Many years ago, I found myself really struggling with stress caused by an overactive mind. I’ve always been an introvert, and I tended to over analyse everything. As an over thinker, I spend a lot of time alone in my head – and most of the time, I love it! But… it doesn’t always love me. Some of the worst confrontations I was having were in my own head – and it wasn’t healthy. I needed to find a way to calm my mind, and let go of all the thoughts I was so attached to.
When I first tried meditation everything I read said I had to sit for 20 minutes at a time. I tried, I really tried. But I just couldn’t do it and I felt like a failure. It wasn’t until I learnt that I could start small and build the habit that I really started to enjoy the benefits of being more mindful. Over the years, I’ve continued to study and practice meditation and mindfulness and I’ve found it has enormous benefits for me personally and professionally. It has also transformed they way I lead and manage people.
Now I believe developing a mindfulness practice can help many other people, particularly when it comes to coping with stress. WHO have stated that stress is the “health epidemic of the 21st century”. It costs the Australian economy $15 billion and the American economy $300 billion a year. Globally over 300 million people suffer from depression.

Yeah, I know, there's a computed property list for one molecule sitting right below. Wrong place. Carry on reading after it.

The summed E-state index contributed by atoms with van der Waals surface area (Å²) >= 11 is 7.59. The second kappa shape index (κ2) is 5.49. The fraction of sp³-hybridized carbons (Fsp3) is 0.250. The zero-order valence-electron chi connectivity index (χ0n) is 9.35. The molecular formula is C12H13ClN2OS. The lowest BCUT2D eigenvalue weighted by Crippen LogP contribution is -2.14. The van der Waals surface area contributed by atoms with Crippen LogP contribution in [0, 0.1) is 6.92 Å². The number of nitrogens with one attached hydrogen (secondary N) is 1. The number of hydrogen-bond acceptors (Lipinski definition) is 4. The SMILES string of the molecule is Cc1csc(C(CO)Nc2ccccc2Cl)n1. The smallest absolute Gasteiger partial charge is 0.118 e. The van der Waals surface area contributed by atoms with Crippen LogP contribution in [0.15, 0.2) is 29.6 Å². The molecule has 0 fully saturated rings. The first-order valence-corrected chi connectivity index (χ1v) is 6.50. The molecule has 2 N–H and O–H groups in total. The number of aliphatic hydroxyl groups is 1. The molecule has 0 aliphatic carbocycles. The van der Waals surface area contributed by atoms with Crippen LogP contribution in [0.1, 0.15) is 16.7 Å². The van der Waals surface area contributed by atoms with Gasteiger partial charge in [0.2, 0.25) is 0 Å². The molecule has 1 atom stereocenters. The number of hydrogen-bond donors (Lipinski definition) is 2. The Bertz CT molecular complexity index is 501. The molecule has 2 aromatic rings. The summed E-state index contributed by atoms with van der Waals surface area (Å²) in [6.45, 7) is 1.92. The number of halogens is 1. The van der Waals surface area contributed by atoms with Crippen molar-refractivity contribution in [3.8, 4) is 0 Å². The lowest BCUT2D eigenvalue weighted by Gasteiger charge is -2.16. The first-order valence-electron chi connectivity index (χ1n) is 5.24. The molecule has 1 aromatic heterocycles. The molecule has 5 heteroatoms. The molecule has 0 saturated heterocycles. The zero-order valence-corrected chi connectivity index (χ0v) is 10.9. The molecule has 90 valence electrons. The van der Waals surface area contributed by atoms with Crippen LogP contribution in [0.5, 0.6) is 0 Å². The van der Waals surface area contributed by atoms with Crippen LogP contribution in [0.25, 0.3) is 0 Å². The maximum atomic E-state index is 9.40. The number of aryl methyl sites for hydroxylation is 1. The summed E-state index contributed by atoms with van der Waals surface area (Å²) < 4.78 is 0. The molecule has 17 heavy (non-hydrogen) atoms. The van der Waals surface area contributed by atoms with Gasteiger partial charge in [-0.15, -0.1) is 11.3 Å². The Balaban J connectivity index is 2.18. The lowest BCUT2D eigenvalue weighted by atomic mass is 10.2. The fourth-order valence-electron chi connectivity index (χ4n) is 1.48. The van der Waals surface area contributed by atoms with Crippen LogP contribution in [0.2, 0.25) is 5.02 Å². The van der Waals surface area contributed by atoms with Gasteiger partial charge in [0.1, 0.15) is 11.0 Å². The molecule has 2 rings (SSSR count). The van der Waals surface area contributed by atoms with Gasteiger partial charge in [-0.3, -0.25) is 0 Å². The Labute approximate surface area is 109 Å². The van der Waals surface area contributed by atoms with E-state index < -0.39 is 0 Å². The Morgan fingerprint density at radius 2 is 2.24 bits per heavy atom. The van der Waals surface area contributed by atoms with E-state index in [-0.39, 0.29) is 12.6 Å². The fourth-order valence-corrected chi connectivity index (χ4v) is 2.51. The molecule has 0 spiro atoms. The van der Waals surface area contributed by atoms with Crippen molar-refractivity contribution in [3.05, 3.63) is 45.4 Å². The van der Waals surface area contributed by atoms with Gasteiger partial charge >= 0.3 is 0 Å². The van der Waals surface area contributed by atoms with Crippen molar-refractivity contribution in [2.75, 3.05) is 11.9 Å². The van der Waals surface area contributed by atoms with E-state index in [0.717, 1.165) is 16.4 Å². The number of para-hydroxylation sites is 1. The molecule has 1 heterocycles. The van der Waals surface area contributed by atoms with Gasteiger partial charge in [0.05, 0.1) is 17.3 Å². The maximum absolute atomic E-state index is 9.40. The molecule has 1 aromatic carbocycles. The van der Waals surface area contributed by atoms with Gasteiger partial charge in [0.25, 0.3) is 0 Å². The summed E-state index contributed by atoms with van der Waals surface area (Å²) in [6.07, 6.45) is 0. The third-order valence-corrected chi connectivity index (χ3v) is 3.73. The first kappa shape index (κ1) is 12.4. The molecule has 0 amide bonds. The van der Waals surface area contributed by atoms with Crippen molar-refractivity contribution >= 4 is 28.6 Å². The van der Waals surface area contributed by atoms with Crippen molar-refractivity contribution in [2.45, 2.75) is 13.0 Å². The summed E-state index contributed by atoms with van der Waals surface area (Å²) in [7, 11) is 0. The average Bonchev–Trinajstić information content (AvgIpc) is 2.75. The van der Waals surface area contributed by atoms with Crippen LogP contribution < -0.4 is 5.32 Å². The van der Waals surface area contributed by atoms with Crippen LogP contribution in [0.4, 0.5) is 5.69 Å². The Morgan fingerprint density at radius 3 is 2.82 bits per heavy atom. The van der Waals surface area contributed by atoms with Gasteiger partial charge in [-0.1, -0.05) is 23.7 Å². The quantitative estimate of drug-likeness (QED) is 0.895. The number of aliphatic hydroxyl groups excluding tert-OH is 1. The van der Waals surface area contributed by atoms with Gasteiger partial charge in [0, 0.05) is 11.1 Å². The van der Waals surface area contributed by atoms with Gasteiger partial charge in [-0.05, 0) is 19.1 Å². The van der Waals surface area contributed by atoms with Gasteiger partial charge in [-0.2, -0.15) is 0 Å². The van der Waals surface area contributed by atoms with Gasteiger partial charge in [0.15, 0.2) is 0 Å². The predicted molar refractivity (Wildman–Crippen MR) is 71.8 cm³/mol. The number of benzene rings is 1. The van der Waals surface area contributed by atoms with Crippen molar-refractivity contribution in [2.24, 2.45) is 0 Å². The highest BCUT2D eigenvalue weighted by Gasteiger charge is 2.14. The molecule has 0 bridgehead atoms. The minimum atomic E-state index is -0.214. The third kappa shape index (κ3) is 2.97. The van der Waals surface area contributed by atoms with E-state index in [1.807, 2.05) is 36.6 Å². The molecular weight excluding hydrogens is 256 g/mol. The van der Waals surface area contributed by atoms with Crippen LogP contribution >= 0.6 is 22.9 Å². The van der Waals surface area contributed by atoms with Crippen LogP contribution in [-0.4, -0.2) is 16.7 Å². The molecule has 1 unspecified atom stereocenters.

My passion is showing people how they can be more mindful in their lives and the many benefits it offers. I love the feedback I get when people tell me how mindfulness has helped them. And contrary to popular belief, you don’t need a lot of time to start being more mindful.
During the workshop I want to explore what it means to use mindfulness as a way of empowering people to be more present in their lives. This is not only for their mental wellbeing, but also to enhance their relationships with the people in their lives. And we are going to do it in a really practical way, with lots of activities and suggestions for how people can start applying this in their own lives.
Has mindfulness turned me into a monk who sits on a mountaintop in silence for weeks at a time? No not at all, but it has given me a set of tools and techniques I use on a daily basis to be more present with what I’m doing and this has had an enormous impact on my life. I still stumble from time to time; but now I am able to recover quicker rather than get caught up in self-defeating thoughts. My ability to stay focused and calm in stressful situations has also increased significantly.
I’m a strong believer that we need to make mindfulness fit our lives, and by starting small we can do just that. You don’t need to carve out massive chunks of your day to be more mindful. You can be mindful in a minute.